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2005 11 11
Hacking (and Defending) the City - Posted on Reading Montreal by Sophie Le Phat Ho
by Michael Lenczner
As American intellectual property rights lawyer and activist Lawrence Lessig explains in his book "Code is Law", there are rules which you will never find in the law books. He is specifically talking about software and hardware, and his point is that if the software on your computer or the software that makes up the internet dictates a certain kind of use or prohibits another use, than you are constrained. It doesn't matter if you have the legal right or not. A perfect example is the digital rights management software that is built into the iPod and iTunes. It doesn't let you have more than 5 copies of a song you bought from the Apple music store even though there are no such restrictions required from the federal or provincial government. These digital rules sometimes support consumer rights, and sometimes support commercial interests.

The same holds true for cities. We can look at the built city as full of rules that exist by virtue of how they empower or constrain us in different ways. Those rules are written by developers, in conjunction with architects and municipal urban planners. Some of those rules are parks and public spaces and exist for the benefit of citizens and some of those rules are against citizen's interest (such as the much-maligned La Cité complex).

Standard stuff, right?

Where it get's interesting is when we start talking about the augmented city. For 10-20 years now we've been thinking about computers in terms of offline vs. online, cyberspace vs. meatspace, RL (real-life) vs. virtual. The fact is that it's not playing out that way. Instead, with cellphones, pda's, laptops, and podcast-full iPods we are increasingly connected to the network while we're walking around the city. We are navigating a city made of two overlapping and intersecting layers - a physical built environment and a second layer of wireless technology connected with the telephone services and the internet.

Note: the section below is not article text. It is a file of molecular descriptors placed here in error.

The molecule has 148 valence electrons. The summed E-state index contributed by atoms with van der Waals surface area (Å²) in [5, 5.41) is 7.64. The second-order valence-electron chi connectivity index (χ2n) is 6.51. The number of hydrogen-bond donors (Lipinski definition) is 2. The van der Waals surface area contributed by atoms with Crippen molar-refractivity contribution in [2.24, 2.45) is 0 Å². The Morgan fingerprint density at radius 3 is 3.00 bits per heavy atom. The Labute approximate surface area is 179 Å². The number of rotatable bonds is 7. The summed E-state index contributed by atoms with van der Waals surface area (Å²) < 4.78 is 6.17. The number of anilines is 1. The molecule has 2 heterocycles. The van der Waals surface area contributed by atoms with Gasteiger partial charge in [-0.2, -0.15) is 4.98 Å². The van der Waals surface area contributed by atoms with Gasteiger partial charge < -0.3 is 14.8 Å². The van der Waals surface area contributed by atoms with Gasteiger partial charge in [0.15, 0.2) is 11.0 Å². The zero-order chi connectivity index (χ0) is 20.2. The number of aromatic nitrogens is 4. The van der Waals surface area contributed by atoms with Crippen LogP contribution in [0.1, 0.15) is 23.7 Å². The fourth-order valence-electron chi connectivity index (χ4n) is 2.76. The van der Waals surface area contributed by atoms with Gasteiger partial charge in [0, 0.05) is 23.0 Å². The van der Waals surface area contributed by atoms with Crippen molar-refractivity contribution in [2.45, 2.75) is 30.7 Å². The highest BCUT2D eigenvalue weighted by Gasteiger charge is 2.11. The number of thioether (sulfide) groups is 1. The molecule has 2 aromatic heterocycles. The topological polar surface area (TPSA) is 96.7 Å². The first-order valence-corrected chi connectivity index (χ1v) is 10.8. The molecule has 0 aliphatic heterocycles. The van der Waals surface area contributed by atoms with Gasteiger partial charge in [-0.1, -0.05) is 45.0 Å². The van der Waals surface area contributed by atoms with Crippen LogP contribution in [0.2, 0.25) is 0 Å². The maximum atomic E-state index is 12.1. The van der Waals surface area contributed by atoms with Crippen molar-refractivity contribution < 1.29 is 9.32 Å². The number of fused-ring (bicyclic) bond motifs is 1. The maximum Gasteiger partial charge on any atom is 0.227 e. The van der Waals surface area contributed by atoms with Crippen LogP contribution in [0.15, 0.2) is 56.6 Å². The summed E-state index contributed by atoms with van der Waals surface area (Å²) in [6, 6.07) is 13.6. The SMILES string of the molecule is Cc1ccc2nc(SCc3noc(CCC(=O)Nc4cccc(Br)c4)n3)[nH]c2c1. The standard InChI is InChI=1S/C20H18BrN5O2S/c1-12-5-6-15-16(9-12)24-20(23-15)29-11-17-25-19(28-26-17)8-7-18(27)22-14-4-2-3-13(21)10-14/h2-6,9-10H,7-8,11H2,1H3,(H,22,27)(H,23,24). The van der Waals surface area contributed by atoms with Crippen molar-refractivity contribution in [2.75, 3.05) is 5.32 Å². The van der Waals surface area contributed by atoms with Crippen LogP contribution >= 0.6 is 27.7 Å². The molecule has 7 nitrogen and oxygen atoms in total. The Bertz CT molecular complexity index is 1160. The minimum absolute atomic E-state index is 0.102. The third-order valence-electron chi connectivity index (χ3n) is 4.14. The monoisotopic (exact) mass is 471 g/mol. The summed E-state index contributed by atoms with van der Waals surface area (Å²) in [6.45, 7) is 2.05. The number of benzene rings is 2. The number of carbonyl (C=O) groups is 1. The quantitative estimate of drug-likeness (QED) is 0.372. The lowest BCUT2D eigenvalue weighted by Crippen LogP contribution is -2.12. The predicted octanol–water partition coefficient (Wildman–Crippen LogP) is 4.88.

If developers, architects and urban planners are responsible for creating (and re-creating) the built city, who are their opposites building the augmented layer of the city? Pretty much only commercial / corporate players. That's not saying anything against corporations or private enterprises - they are great engines of innovation and drive better service and better pricing to people - but there is no corresponding concept of the Commons, ethics, or a watchdog for public interest in this layer of the city. So the only thoughts going into the online layer in the city are commercial - how to make a buck off of you. This is true except for a few rare projects.

There are projects like MDCN at Concordia that - through support from Heritage Canada - aim to make the Urban Digital Commons a welcome place for us as citizens, artists, and members of communities, and not solely as consumers.

I've been part of a similar effort over the last 2 1/2 years. IleSansFil is a volunteer organization started with 2 missions. The first was to promote free wireless internet access in public places in Montreal. The second was to use our networks to support local communities. Both of these ideas were inspired by Ray Oldenburg's conception and valuing of third places (among other ideas and technical and artistic projects).

At IleSansFil - because we are technological proficient - we are able to have an effect on the online layer of the city. And although there are two separate layers, they intersect in the experience of the citizen. If we can exert some control over the online layer of the city, than we can "hack", if not the "actual" built city, at least the citizen's experience of the built city. And with 70 hotspots and already 10,000 users just last month we already have some of the necessary ability over the online layer.

To be sure, we have constraints on how much we can hack the city - it's not as if we can easily directly confront the power of the police or building developers. But we can work to allow spaces to better retain memories, to promote both stronger and a larger number of looser associations between individual, to increase valuing of art and artists, or to help people get laid (more) on the basis of shared interests as well as looks (if you're interested in examples of those projects - just ask and I will share some).

So, in response to the title of this space "Reading Montreal", I would say that we are vigilantly busy writing Montreal in order both to increase the concept of public space in the existing built city and to try to minimize the commodifying and commercializing impact of new for-profit wireless products and services.

Other relevant links are:
The Way New Urbanism by Alex Steffen
Disconnected Urbanism by Paul Goldberger
Locative Media as Socialising and Spatialising Practices: Learning from Archaeology (pdf) by Anne Galloway & Matthew Ward


Similar projects:
Michael Lenczner is an activist interested in supporting community and the Commons through designing and implementing value-laden technology. He is one of the founders of Ile Sans Fil.
[email this story] Posted by R Ouellette on 11/11 at 03:56 PM

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